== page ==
Unformatted text preview: Diffusion: Entropy in Action
Text pages 108  123 Diffusion Module in Math Bench Brownian motion  random movement of molecules due to heat energy
Velocity is proportional to temperature Computer simulation of Brownian motion of a single molecule Adapted from math.mit. edu/~kang/bm/bm_ harmonic_measure.htm Diffusion  random molecular movement resulting in their net
redistribution from higher concentration to lower concentration. Initial State Final State Diffusion rate is directly proportional to the concentration gradient Thus, the force in diffusion is the concentration gradient!!! Diffusion Negative G, so it is spontaneous Notice increase in S (entropy!) Organisms rely on diffusion to move, obtain, and remove essential molecules. Examples? Diffusion is a rate! Often referred to as FLUX Molecules moving from one point to another per unit time e.g., mmoles/sec Abbreviated as J or dS/dT Fick's First Law of Diffusion
force ("F) flux (J) = k length ("x) ! "F J = k "x
"C J = D "x e.g., a membrane J = flux ("diffusion rate") D = diffusion coefficient C = concentration gradient x = distance (Negative sign means down the gradient, but biologists often drop the sign.) Diffusion across a membrane of area A and thickness x J or dS/dT =  DA C/x
D = Diffusion coefficient A = area for diffusion C = concentration gradient of solute S Fick's Law of Diffusion: in Solution dS/dt = D T C/x
Rate of Diffusion = dS/dt D = diffusion constant T = oK C = concentration gradient x = distance Fick's Law of Diffusion: Gases dS/dt = D T P/x
Rate of Diffusion = dS/dt D = diffusion constant T = oK P = difference in pressure x = thickness of membrane D: Diffusion Coefficient Determined by physical characteristics of solution and solute Inversely proportional to solute's molecular weight Units are cm2/sec D: typical values
Na+ = 1.33 x 105 cm2 /sec K+ = 1.96 x 105 cm2 /sec H+ = 9.31 x 105 cm2 /sec Hemoglobin (68 D) = 6.9 x 107 cm2 /sec Source: www.csupomona.edu/~seskandari/physiology Does diffusion work for large molecules? #C J = "D #x
Molecule
H2 O2 Sucrose Cytochrome C Hemoglobin Myosin Tobacco mosaic virus Molecular weight Diffusion coefficient (D) (Da) in water (cm2/sec)
2 4.5 x 105 1.6 x 105 5.2 x 106 3.2 x 106 6.9 x 107 1.1 x 107 4.4 x 108 32 342 12,700 68,000 570,000 40,000,000 ! Fick's Law of Diffusion across a membrane dS/dt = D T A C/x
Rate of Diffusion = dS/dt D = diffusion constant T = oK A = area for diffusion C = difference in concentration x = thickness of membrane S S S S S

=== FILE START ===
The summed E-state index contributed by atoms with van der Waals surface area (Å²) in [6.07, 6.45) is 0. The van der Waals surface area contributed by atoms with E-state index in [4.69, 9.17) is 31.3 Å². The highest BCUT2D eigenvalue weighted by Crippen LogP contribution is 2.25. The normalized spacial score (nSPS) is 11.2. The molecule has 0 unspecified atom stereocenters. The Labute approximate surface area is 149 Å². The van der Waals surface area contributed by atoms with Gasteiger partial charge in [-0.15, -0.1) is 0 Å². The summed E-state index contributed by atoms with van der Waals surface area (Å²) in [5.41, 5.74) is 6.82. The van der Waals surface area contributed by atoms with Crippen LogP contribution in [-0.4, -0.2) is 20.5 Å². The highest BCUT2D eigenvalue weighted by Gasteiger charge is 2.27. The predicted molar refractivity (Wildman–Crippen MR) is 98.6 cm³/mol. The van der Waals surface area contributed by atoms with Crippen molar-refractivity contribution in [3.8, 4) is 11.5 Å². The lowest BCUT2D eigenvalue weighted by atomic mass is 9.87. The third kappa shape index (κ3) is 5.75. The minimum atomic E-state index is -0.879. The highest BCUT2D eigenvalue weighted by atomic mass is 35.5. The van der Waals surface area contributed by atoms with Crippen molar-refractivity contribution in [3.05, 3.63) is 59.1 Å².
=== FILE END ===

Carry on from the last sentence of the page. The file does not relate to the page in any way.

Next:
0 S S S S S S S Problem: Diffusion Distances
X2 t = 2D
t = elapsed time since diffusion began X is mean distance traveled by solute in time t D = diffusion coefficient of solute in free solution Problem: Diffusion Distances If a solute molecule diffuses 0.001 mm in 1 sec, how long would it take to diffuse 0.1 mm? Movement of small diffusible molecules
For example, glucose molecular weight: 180 Da diffusion coefficient: 7.0 x 106 cm2/sec x t= 2D
Typical Structure
Cell membrane 2 Distance (x)
10 nm 1 m 10 m 300 m 1 mm 2 cm 10 cm Time (t)
100 ns 1 ms 100 ms 1.5 min 16.6 min 4.6 days 82.7 days ! Bacteria Eukaryotic cell Sea urchin embryo Volvox Human heart wall Squid giant axon Surface Area to Volume Ratios
SA = 4r2 V = 4r3/3 Surface Area to Volume Ratios
SA = 6 L2 V = L3 http://www.mhhe.com/biosci/esp/2001_gbio/folder_structure/ce/m2/s1/ Problem: Surface / Volume As cell radius increases, the surface increases by radius2 However the volume increases by radius3 Thus the surface area available to support the increased volume is not adequate http://www.tiem.utk.edu/~mbeals/area_volume.html http://www.tiem.utk.edu/~mbeals/area_volume.html Problem: Surface / Volume QUESTION: In Nature, what types of cells are the smallest and have the most surface area/volume? What are their characteristics that require them to be small? Review of membrane concepts
Fluid Mosaic Model
Liquid membrane Phospholipid compostion & Fluidity Fluidity & biological activity Membrane proteins  structure & functions (Pages 107  118 will help you review these concepts!) Diffusion across cell membranes 1) Differential permeability 2) Osmosis 3) Diffusion and electrical signaling Oil/Water Partition Coefficient
Add Solute X
Oil Shake well and determine how solute partitions between oil and water layers Water Oil/Water Partition Coefficient
Oil O/W PC = [S]oil [S]water Water Simple Diffusion
H2O Rate of Diffusion nmoles/ min/ 106 cells Log solubility in lipid Oil/Water Partition Coefficient Differential permeability  the relative abilities of
different molecules to diffuse across membranes Fig. 6.9 Concepts:
Diffusion of solutes and gases occurs in all organisms Diffusion distances and surface to volume ratios: place restrictions on cell size require many cells to assume shapes maximizing surface to volume ratios Concepts:
The need to transport different polar or large solutes across membranes requires the evolution of different transport mechanisms.
(We'll cover this later in Nutrient Assimilation) Concepts: Require unicellular and multicellular organisms to develop structures to deal with these issues Circulation of fluid (cytoplasm, blood, water, etc.) Respiratory structures Nutrient absorption ...
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This note was uploaded on 04/22/2008 for the course BSCI 207 taught by Professor Higgins during the Spring '08 term at Maryland.
 Spring '08
 HIGGINS

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